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American Farmland Trust launches Farming is Our Future initiative

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For decades, American Farmland Trust has been in the thick of the agricultural conservation movement, and to help amplify the efforts moving forward, the nonprofit has launched the Farming is Our Future initiative, which aims to elevate the approaches AFT has developed over decades, to increase the scale of its impacts. and to make this necessary difference now — while there is still time. The goals will include reducing the rate of farmland loss by 75 percent while also decreasing carbon emissions by 650 million metric tons annually and increasing the number of beginning farmers to the highest level in 50 years.

“Relentless farmland loss to development, the impacts of climate change and the challenges associated with the pending transfer of huge numbers of farms and ranches to a new generation, each pose immediate threats to agriculture as we know it, and to every eater’s way of life,” said John Piotti, president and CEO of American Farmland Trust. “The current pandemic has also shown us glimpses of how great innovation, perseverance and resiliency play out in our food system — and we’ve seen many people appreciate and value the security of good food, farms and the environmental services they provide in a new way. This is heartening, but we can, and must, do more to meet the existential challenges we’re facing head on.”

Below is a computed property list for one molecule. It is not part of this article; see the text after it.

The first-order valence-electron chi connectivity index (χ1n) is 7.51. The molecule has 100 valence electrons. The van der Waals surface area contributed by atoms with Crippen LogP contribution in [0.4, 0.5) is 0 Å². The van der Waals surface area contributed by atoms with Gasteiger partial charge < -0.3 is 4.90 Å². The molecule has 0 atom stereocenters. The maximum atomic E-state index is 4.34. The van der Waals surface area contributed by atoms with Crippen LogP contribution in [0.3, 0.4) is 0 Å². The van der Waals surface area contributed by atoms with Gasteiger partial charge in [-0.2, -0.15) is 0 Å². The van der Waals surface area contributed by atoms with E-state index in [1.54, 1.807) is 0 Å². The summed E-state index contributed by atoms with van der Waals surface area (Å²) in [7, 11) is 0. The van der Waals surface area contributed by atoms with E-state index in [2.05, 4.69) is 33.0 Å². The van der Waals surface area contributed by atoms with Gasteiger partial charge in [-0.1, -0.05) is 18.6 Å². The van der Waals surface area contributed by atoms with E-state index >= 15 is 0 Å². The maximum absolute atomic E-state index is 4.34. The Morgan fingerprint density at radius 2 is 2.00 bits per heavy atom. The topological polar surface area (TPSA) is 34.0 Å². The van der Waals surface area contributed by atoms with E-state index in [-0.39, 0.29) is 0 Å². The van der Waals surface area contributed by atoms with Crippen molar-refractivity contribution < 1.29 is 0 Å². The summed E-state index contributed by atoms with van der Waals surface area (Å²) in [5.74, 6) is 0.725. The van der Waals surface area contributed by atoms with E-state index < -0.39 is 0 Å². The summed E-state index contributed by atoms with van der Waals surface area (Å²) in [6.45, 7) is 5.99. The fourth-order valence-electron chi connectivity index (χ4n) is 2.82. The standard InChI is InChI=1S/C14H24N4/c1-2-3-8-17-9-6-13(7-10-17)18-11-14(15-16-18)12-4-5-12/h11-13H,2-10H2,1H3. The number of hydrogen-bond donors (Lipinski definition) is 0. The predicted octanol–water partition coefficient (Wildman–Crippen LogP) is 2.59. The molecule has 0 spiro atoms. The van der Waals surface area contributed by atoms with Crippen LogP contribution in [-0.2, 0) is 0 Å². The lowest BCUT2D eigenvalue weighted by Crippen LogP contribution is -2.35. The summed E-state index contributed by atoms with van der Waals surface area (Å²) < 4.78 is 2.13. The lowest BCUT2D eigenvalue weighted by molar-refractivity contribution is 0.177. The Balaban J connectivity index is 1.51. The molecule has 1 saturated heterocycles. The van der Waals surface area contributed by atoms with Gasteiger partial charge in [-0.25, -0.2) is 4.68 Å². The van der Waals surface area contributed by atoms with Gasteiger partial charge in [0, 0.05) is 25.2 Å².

In AFT’s first-ever state-by-state analysis of policies that respond to the development threats to farmland and ranchland, the organization highlighted that every state can, and must, do more to protect their irreplaceable agricultural resources. Millions of acres of America’s agricultural land were developed or converted to uses that threaten farming between 2001 and 2016, according to “Farms Under Threat: The State of the States.”

AFT says it has the tools to protect irreplaceable farmland and ranchland but that they must be applied them at a much larger scale. Science shows that agriculture currently contributes to our climate crisis, but we also know that through better practices, farming “done right” can be a climate mitigator and help to heal the earth. And with the right support, all farmers and ranchers can overcome barriers to land access and find ways to make a sustainable living stewarding the land.

Any views or opinions expressed in this article are those of the author and do not reflect those of AGDAILY. Comments on this article reflect the sole opinions of their writers.
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